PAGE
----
At Weston Museum, we have a Young Archaeologists Club that we call ‘Rusty Club’ after our mascot ‘Rusty the Iron Age Dog’ (our younger visitors chose his name!). Rusty Club was pleased to have been one of the Young Archaeologists Clubs chosen to receive one of the ‘From Ordinary to Extraordinary’ awards last year. We decided to use it to create a professional looking exhibition of content chosen by our club members, which would be displayed in the museum alongside other historical objects and works of art.
We chose the theme of ‘Hidden Histories’ as we feel that our local area is often known for its Victorian seaside heritage, but there is so much more to it than that and we wanted to showcase some hidden gems. We held a few sessions leading up to the exhibition where we explored the topic of ‘Hidden Histories’ and what it could encompass; we considered locations, stories, people and events. We also looked at the different stages and methodologies that were required to bring together a museum exhibition, from considering the roles of different museum staff and volunteers to the practicalities of text sizes and accessibility.
Subjects and images were then chosen by the group members (including the adult helpers) and submitted to be sent off to the printers. Once the images had returned, we had a session framing them (which the club members did themselves) and arranging how they would be laid out across the display boards.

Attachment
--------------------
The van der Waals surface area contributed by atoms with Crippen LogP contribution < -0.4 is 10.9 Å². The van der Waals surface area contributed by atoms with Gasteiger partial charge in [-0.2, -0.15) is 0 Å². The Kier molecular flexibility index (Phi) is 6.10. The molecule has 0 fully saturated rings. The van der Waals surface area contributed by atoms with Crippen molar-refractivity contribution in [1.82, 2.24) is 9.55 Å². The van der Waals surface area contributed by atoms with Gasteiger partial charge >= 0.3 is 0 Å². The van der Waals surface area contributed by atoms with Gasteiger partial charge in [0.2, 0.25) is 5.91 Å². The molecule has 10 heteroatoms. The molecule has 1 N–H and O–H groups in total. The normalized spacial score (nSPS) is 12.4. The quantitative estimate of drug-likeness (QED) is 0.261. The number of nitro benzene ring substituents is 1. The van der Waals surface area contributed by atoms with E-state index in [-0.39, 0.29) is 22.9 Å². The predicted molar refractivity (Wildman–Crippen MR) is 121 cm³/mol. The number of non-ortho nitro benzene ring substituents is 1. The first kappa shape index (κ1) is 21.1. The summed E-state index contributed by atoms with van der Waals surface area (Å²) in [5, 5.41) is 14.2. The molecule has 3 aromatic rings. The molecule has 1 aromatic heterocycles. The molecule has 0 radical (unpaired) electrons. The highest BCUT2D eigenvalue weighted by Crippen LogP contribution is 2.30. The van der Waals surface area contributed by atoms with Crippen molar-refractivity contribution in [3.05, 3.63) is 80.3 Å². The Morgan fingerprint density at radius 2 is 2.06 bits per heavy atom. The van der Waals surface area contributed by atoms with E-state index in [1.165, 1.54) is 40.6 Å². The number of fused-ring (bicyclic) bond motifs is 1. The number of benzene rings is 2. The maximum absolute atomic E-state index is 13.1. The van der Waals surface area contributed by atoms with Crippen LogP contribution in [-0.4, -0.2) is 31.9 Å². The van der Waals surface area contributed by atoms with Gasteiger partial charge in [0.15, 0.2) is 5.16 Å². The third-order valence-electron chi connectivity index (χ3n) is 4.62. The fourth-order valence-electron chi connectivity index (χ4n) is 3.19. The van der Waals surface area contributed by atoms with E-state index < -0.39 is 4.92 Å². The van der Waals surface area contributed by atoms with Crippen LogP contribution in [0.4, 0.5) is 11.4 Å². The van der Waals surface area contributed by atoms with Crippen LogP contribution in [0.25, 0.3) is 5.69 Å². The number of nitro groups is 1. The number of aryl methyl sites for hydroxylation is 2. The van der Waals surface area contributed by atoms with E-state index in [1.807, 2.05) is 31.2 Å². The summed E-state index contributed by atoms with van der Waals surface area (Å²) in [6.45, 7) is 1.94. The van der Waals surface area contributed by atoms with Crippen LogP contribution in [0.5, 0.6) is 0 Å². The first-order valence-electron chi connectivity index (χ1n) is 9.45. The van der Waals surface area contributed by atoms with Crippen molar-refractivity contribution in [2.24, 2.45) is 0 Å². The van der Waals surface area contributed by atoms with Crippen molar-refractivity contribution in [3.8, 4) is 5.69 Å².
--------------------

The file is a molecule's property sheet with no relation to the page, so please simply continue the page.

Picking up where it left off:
With our ‘Hidden Histories’ exhibition, we really wanted to encourage the club members to choose their own bit of history to showcase and then write about why it was important to them. Each image or set of images is accompanied by a text label written by the club member or helper and these are completely the individuals own words; I’ve purposefully avoided editing them into ‘museum speak’.
We also wanted this text to be accessible to a wider audience so we had it translated. In Weston-super-Mare we have a large population of Polish speaking families and we wanted to encourage them to visit the exhibition too. We used part of our grant to have all the text in the exhibition translated in Polish and have this translation freely available in print form upon viewing the exhibition.
Our Rusty Club ‘Hidden Histories’ exhibition was on display in one of the museum gallery spaces for a fortnight, which included our busiest week of the year, the February half term holiday. It had many visitors and they were all encouraged to draw or write their own choice of ‘hidden history’ on a postcard and leave it within the space on an allocated table. There were many different suggestions, including dinosaurs and fossils, individual people (both widely known and comparatively unknown) and local landmarks. The exhibition also generated increased interest in Rusty Club as a whole and we are pleased to be expecting a few new members at our next meetings.
Written by Katherine Bell, Learning and Events Officer